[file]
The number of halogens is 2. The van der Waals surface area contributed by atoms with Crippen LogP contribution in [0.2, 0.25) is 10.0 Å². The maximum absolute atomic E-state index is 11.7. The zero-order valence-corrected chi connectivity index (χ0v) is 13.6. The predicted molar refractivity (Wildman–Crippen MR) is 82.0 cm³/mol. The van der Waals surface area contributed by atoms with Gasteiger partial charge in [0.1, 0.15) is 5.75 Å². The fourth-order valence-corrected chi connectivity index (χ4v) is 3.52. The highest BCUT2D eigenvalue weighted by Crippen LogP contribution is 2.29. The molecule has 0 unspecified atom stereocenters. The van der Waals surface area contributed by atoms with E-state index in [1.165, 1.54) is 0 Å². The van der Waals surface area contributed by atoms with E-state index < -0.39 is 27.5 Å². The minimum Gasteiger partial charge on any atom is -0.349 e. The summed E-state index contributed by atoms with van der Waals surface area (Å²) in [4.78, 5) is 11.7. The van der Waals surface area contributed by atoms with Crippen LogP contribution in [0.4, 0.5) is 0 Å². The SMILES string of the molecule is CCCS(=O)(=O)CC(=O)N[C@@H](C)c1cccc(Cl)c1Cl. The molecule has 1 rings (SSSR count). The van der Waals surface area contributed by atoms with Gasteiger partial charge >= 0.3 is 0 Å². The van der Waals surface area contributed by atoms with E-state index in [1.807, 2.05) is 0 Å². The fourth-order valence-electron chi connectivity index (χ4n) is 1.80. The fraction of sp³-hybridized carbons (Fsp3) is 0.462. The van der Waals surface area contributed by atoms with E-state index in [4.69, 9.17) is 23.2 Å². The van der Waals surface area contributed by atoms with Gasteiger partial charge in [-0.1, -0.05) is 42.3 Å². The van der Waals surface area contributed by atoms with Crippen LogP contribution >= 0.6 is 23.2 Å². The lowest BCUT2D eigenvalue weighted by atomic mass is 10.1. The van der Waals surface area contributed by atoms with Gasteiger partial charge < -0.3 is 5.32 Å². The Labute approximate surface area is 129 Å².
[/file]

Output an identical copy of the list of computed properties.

The number of halogens is 2. The van der Waals surface area contributed by atoms with Crippen LogP contribution in [0.2, 0.25) is 10.0 Å². The maximum absolute atomic E-state index is 11.7. The zero-order valence-corrected chi connectivity index (χ0v) is 13.6. The predicted molar refractivity (Wildman–Crippen MR) is 82.0 cm³/mol. The van der Waals surface area contributed by atoms with Gasteiger partial charge in [0.1, 0.15) is 5.75 Å². The fourth-order valence-corrected chi connectivity index (χ4v) is 3.52. The highest BCUT2D eigenvalue weighted by Crippen LogP contribution is 2.29. The molecule has 0 unspecified atom stereocenters. The van der Waals surface area contributed by atoms with E-state index in [1.165, 1.54) is 0 Å². The van der Waals surface area contributed by atoms with E-state index < -0.39 is 27.5 Å². The minimum Gasteiger partial charge on any atom is -0.349 e. The summed E-state index contributed by atoms with van der Waals surface area (Å²) in [4.78, 5) is 11.7. The van der Waals surface area contributed by atoms with Crippen LogP contribution in [0.4, 0.5) is 0 Å². The SMILES string of the molecule is CCCS(=O)(=O)CC(=O)N[C@@H](C)c1cccc(Cl)c1Cl. The molecule has 1 rings (SSSR count). The van der Waals surface area contributed by atoms with Gasteiger partial charge >= 0.3 is 0 Å². The van der Waals surface area contributed by atoms with E-state index in [1.807, 2.05) is 0 Å². The fourth-order valence-electron chi connectivity index (χ4n) is 1.80. The fraction of sp³-hybridized carbons (Fsp3) is 0.462. The van der Waals surface area contributed by atoms with E-state index in [4.69, 9.17) is 23.2 Å². The van der Waals surface area contributed by atoms with Gasteiger partial charge in [-0.1, -0.05) is 42.3 Å². The van der Waals surface area contributed by atoms with Crippen LogP contribution >= 0.6 is 23.2 Å². The lowest BCUT2D eigenvalue weighted by atomic mass is 10.1. The van der Waals surface area contributed by atoms with Gasteiger partial charge < -0.3 is 5.32 Å². The Labute approximate surface area is 129 Å².